And that, you know, think of this. The Pentagon accounts for 54 percent of every tax dollar that taxpayers and corporations pay in taxes to the government. And it is on the high risk list for fraud, waste, and abuse. This is incredible, and nobody’s–I never even knew that. I don’t think it’s ever been reported that they’re on that list. It’s an absolute outrage, and the American people should be clamoring for action on this. But you hear nothing about it from Congress.
GREG WILPERT: Indeed, it seems to be truly amazing that the story itself has hardly been covered in the media. And if you consider that first of all not only is all this fraud possible, maybe even corruption and embezzlement, but they’re also not returning the money back to Congress as they’re supposed to be at the end of the year if they didn’t spend it. I mean, there’s so much illegality going on, it seems. Why isn’t Congress looking into this more seriously? Why isn’t the Pentagon being held accountable? What do you think?
DAVID LINDORFF: Well, it’s interesting. I mean, in the 1980s there were huge hearings into scandals that were raised by whistleblowers like Chuck Spinney, Ed Fitzgerald. You know, people that had, you know, real credibility and used their names, not just whistleblowers in, you know, behind the scenes. Called out massive fraud by the Pentagon, and the Congress responded by, you know, hearings and putting top people under oath, and uncovered a lot of fraud. And you know, heads rolled and everything. Spinney actually was put on the cover of Time magazine for his efforts.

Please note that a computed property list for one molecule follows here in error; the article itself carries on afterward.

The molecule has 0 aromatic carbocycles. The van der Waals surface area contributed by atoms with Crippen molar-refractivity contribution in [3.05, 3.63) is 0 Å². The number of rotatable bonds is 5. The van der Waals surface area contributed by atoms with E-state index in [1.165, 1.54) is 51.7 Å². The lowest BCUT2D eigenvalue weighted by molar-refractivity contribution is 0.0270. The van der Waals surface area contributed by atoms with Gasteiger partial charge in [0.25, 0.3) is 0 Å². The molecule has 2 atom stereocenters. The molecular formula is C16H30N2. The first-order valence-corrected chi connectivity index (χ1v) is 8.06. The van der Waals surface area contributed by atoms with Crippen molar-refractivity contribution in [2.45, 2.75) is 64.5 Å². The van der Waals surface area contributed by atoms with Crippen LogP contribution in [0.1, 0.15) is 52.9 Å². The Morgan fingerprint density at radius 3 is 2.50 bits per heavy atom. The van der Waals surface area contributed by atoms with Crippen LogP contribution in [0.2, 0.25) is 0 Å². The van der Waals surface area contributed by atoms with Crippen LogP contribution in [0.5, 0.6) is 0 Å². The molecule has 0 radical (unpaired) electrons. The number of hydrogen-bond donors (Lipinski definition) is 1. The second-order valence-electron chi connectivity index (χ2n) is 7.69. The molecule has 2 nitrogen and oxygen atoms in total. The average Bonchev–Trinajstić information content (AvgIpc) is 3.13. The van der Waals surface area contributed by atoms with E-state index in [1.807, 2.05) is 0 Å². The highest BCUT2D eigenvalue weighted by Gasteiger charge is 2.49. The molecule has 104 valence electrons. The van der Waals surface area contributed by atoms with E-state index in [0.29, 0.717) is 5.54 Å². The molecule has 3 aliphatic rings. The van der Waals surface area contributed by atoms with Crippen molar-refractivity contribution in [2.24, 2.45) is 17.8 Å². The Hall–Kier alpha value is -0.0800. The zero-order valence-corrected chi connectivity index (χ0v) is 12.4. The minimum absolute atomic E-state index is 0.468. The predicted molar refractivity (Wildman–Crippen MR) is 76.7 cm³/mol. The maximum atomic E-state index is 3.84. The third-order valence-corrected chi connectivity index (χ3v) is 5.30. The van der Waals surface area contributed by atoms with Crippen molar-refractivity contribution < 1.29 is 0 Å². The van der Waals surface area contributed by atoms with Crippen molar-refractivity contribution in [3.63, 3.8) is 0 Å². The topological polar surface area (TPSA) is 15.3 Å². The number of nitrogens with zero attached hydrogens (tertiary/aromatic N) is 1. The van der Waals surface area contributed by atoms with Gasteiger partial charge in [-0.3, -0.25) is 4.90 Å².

Nothing like that goes on now. And I run it back to 2001 and the war on terror, which has had the effect of making people and the media, you know, worshipful of the military. They’re supposed to be the highest regarded part of the American government, and yet, you know, they’re they’re basically fraudsters. And they’re doing what bureaucracies always do. They’re enlarging their budgets and enlarging their power, and there is nothing particularly admirable about them.
GREG WILPERT: OK. Well, unfortunately, we’re out of time. We’re going to leave it there for now. I was speaking to Nation contributor David Lindorff, author of the article The Pentagon’s Massive accounting Fraud Exposed. Thanks again, David, for having joined us today.
DAVID LINDORFF: Thanks for having me on.